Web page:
Why Are You Still In WordPress?

For today’s post I want to ask you a simple question…

Why are you still in WordPress?

I’ll go first:

I’m still in WordPress because I believe in the community. I’ve made a name for myself denouncing big tech and all the issues with social media and other areas where I could use my skills. WordPress still has parts that are like that.

Going back even further, a big part of why I didn’t mind leaving aviation is that it was a toxic industry. Right from my first semester in college I learned our chief pilot’s favorite saying was “if god wanted women to fly he would’ve painted the sky pink.” It was as disgusting to me then as it is to me now. Over the next 10 years I found this kind of behavior everywhere I went and it wasn’t just the sexism. Toxic attitudes were the norm, not the exception. That’s not to say there weren’t a lot of good people as well but, no matter how hard I tried, I couldn’t seem to find a path that I was comfortable with.

Tech, as we all know, isn’t always much better. I stick with WordPress because it was always the exception to that rule. It has been the community where I’ve felt at home and the community where I’ve heard so many say is the only place they’ve really been accepted.

Yeah, some of the tech in WordPress has been fun but, let’s face it, it isn’t modern. In addition I could’ve had better pay if I had gone to work for Google or some other company. I didn’t because the fancy tech and pay always seemed to cost more in other ways, than they returned.

So, why do I stay in WordPress?

It’s because of a community of people who are accepted for who they are and aren’t always in it for the “exit.”

It’s because I believe in open source tech and the principles of software that isn’t owned by a giant company out to take over the world.

It’s because it is the one place I’ve found where I can be myself and help others do the same.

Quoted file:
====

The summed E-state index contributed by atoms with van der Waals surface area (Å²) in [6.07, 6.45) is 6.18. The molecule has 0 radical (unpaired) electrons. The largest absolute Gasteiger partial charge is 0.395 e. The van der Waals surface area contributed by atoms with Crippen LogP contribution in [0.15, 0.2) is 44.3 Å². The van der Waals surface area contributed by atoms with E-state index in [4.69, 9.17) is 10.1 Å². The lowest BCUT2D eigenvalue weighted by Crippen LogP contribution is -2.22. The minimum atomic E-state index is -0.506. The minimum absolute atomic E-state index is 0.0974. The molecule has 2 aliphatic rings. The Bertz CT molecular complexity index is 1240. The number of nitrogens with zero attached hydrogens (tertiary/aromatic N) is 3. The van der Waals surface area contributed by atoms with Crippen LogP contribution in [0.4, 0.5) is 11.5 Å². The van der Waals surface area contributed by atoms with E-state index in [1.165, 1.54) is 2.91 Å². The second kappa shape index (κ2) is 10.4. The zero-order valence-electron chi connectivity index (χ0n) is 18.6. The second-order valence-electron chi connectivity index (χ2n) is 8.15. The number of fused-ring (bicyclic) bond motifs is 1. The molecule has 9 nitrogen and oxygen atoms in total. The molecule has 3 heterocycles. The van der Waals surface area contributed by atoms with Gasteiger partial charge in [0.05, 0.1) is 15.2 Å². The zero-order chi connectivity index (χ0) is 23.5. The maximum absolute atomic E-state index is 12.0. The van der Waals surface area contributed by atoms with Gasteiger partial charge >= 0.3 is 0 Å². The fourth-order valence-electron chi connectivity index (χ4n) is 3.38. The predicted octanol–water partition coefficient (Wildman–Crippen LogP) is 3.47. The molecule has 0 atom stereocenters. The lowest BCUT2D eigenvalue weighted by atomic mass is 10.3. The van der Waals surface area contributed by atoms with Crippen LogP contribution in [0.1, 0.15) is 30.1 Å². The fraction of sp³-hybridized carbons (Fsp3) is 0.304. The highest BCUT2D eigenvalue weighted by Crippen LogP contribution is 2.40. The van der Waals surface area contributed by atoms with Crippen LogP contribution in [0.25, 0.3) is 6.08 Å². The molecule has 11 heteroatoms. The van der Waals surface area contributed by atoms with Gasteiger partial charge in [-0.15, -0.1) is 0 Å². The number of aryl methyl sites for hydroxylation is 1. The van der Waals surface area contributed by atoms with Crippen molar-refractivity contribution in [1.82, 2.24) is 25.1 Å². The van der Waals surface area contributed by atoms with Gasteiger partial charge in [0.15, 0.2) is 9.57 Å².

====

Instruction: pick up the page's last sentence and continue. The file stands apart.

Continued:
Why are you still in WordPress?


  1. Thank you, brother, for all you do.

    You’re an inspiration to folks like me.

    Have a good Friday / Weekend.

  2. For many of the reasons you shared, especially for the fact that if you build a career in open source, it probably kind of spoils you for other industries. I feel like I don’t want to put up with the crap you mentioned, and even if I did, my resume probably wouldn’t be worth a salary outside of WordPress at this point.

  3. A “customer” here, but my footer says it every day: “Cheers to [WordPress and Plausible] for offering me peace of mind and giving me room to ponder about bigger things in my life.”

    It’s simple enough that it just works for my use cases, and it’s big enough that I can get help. Of course, being open source is a cherry on the top.

  4. The community is a big factor. I’ve met (in-person or online) so many great folks. Probably the only place I’ve ever felt truly accepted.

    But I also love that WP lets me do and be whatever I want. I don’t have to follow a specific path in my business or projects. It allows me to sink or swim on my own. I can’t see that level of independence in other places or industries.

    My hope is that the future continues to allow us to choose our own way.

  5. I got into WordPress out of necessity. Clients wanted websites, and I was tired of building them with static HTML and tables. This was 2007. I didn’t discover the community until 2010 but started to build my own by teaching WordPress classes locally. My community preceded WordPress via a group of local women designers but developing a local community around WordPress has been so lovely. Then getting to know more WP folks in the neighboring cities and out-of-state WordCamps to now meeting women around the world via co-hosting the Women in WP podcast.

    There is such a demand for web work, and the WordPress eco system allows me to do so much with or without the community. But the community helps me grow, learn new things, and makes it more fun. It’s all around a good place to land.

    I also like the flexibility of working for myself though that does get lonely, and I can be my own worse boss and employee. I miss being a part of a team though love the diversity of work I have. I’m never bored.

  6. I’m very close to not being in WordPress any more. 90% of my client sites are now ClassicPress, and I have migration plans for the other 10%. Over the years I’ve found the WordPress ‘community’ to be extremely toxic (especially the plugin repo support section) and blinkered to developer needs (i.e. Automattic). I’d go so far as to say that WordPress doesn’t have a community. It has sycophants.

  7. Like you, it’s the community that keeps me in WordPress. I’m using the product very little these days, in fact lately have been building my first site from scratch in at few years. But I love the community and look forward to finding a fit in WordCamps and meetups when that all resumes.

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